As you can see, there’s even an additional type “PostalAddress” which contains the different elements of an address, so not only is the “Organization” nested inside the “Book”, the “PostalAddress” is also nested inside the “Organization”. Also take care of the meta tag used in there – you are allowed to include such information which is invisible to the visitor of the website as long as you do not overuse it. And the last thing (which is really important) you should know is that all the different types are set up in a tree structure by Schema.org (check out this page as a reference), so any child type inherits the properties of its parent type. Some types also have several different versions which might be more precise, for example you could also have used “Corporation” instead of “Organization” in the example above.

How To Test Your Markup

You can easily test your Schema.org markup. All you have to do is enter the URL of your page in the Google Structured Data Testing Tool. It will then show you all the information it can fetch from your page, and you will also see a preview of what a search result could look like. It currently does not fully support the looks of Schema.org markup for the search result preview, so please check the bottom of the website where it presents the data it received through your markup.

How To Use Schema.org in WordPress

To use Schema.org in WordPress is as easy as described above. There are more than a million ways to do it, so I encourage you to find your own way. Here in this article, I can only show you an example.
For this example (and generally) you should have the amazing plugin WordPress SEO installed and activated. I will show you how to set up your website so that it contains the most important elements of the “WebPage” type and some information about the business behind it. You have to edit your theme or create a child theme.

Setting Up WebPage Information

The <html> tag of your website should contain the type of your website. So in addition to the language_attributes function, include another function called yourtheme_html_schema within your first tag.

You can insert the new function in your theme’s functions.php file. It should look like this:

Having this function set up, you now have a first Schema.org microdata markup that tells Google what kind of WebPage is displayed. WebPage is the default, and it is only used when none of the criteria above match. Keep in mind that you should add custom post types that handle specific items to the array as specified in the comment above.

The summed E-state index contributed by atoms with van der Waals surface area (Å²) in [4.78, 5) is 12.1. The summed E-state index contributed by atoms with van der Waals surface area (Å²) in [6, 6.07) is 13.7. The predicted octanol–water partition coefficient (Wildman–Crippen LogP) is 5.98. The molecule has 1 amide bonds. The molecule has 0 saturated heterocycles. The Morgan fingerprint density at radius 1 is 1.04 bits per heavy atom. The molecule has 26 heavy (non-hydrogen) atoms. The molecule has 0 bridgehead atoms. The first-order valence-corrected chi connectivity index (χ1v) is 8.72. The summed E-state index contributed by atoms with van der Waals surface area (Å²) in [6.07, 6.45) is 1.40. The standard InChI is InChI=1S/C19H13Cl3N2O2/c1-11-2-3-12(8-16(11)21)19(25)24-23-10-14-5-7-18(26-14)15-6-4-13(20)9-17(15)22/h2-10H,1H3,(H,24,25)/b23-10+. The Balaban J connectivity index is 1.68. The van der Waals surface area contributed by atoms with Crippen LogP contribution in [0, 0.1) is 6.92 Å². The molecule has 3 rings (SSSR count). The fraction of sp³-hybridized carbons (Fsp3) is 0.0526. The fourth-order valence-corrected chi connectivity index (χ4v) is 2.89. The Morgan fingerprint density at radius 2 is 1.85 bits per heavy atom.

Adding Schema.org markup to the header

Now we’re gonna start modifying the <head> the website. To add the property “name”, modify your header.php by simply adding the attribute to the title.

Now you should add another function that creates Schema.org markup from the canonical and description meta tags in the <head>. For this, we will use the global class WPSEO_Frontend from the WordPress SEO plugin.

UPDATE: As of WordPress SEO version 1.7.2, the above code does not work any longer. Please use the code right below instead.

Adding breadcrumbs to your page

Some short words about breadcrumbs: The WordPress SEO plugin provides a great way to embed breadcrumbs. All you need is to add the following code to your theme where you want the breadcrumbs to show up.

However, these breadcrumbs are realized using the old Data-Vocabulary markup (as explained in the first paragraph of this article) which is fine though: for an unknown reason, the Schema.org markup for breadcrumbs is not really giving Google the information it should receive. So, keep in mind to check for updates on this regularly, but for now I recommend you to still use the old markup which the WordPress SEO plugin provides.

Marking the main content of your page

Now you need to edit your main content container div that should have an id like “content” or something similar. Modify it in every theme file (single.php, page.php, archive.php and all the others…) to let Google and the other search engines know where your main content is located: